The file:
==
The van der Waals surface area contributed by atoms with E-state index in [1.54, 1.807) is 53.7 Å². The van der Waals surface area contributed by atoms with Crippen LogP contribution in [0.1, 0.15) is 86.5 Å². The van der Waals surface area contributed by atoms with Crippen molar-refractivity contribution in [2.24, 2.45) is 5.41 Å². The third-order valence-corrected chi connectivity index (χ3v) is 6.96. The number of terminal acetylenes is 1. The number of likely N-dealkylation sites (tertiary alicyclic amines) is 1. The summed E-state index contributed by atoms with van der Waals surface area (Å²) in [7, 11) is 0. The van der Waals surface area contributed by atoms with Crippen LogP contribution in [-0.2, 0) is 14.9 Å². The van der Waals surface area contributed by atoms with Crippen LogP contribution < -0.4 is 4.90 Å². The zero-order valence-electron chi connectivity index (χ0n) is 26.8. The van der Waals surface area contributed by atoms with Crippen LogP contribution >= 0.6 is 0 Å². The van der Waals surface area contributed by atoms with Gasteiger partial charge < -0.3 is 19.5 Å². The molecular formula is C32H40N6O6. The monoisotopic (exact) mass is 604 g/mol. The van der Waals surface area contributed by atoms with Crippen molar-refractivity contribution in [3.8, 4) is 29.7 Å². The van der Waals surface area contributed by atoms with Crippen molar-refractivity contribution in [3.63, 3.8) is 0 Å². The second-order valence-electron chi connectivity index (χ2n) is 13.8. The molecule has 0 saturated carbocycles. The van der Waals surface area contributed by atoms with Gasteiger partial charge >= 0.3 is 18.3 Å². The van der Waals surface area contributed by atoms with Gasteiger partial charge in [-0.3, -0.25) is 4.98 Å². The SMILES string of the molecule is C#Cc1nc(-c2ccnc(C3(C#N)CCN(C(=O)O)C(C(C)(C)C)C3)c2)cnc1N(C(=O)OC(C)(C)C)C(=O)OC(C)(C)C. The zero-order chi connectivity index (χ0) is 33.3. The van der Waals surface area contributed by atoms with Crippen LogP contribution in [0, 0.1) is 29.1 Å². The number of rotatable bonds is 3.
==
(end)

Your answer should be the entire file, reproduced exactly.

The van der Waals surface area contributed by atoms with E-state index in [1.54, 1.807) is 53.7 Å². The van der Waals surface area contributed by atoms with Crippen LogP contribution in [0.1, 0.15) is 86.5 Å². The van der Waals surface area contributed by atoms with Crippen molar-refractivity contribution in [2.24, 2.45) is 5.41 Å². The third-order valence-corrected chi connectivity index (χ3v) is 6.96. The number of terminal acetylenes is 1. The number of likely N-dealkylation sites (tertiary alicyclic amines) is 1. The summed E-state index contributed by atoms with van der Waals surface area (Å²) in [7, 11) is 0. The van der Waals surface area contributed by atoms with Crippen LogP contribution in [-0.2, 0) is 14.9 Å². The van der Waals surface area contributed by atoms with Crippen LogP contribution < -0.4 is 4.90 Å². The zero-order valence-electron chi connectivity index (χ0n) is 26.8. The van der Waals surface area contributed by atoms with Crippen LogP contribution >= 0.6 is 0 Å². The van der Waals surface area contributed by atoms with Gasteiger partial charge < -0.3 is 19.5 Å². The molecular formula is C32H40N6O6. The monoisotopic (exact) mass is 604 g/mol. The van der Waals surface area contributed by atoms with Crippen molar-refractivity contribution in [3.8, 4) is 29.7 Å². The van der Waals surface area contributed by atoms with Crippen molar-refractivity contribution in [3.63, 3.8) is 0 Å². The second-order valence-electron chi connectivity index (χ2n) is 13.8. The molecule has 0 saturated carbocycles. The van der Waals surface area contributed by atoms with Gasteiger partial charge >= 0.3 is 18.3 Å². The van der Waals surface area contributed by atoms with Gasteiger partial charge in [-0.3, -0.25) is 4.98 Å². The SMILES string of the molecule is C#Cc1nc(-c2ccnc(C3(C#N)CCN(C(=O)O)C(C(C)(C)C)C3)c2)cnc1N(C(=O)OC(C)(C)C)C(=O)OC(C)(C)C. The zero-order chi connectivity index (χ0) is 33.3. The van der Waals surface area contributed by atoms with Crippen LogP contribution in [0, 0.1) is 29.1 Å². The number of rotatable bonds is 3.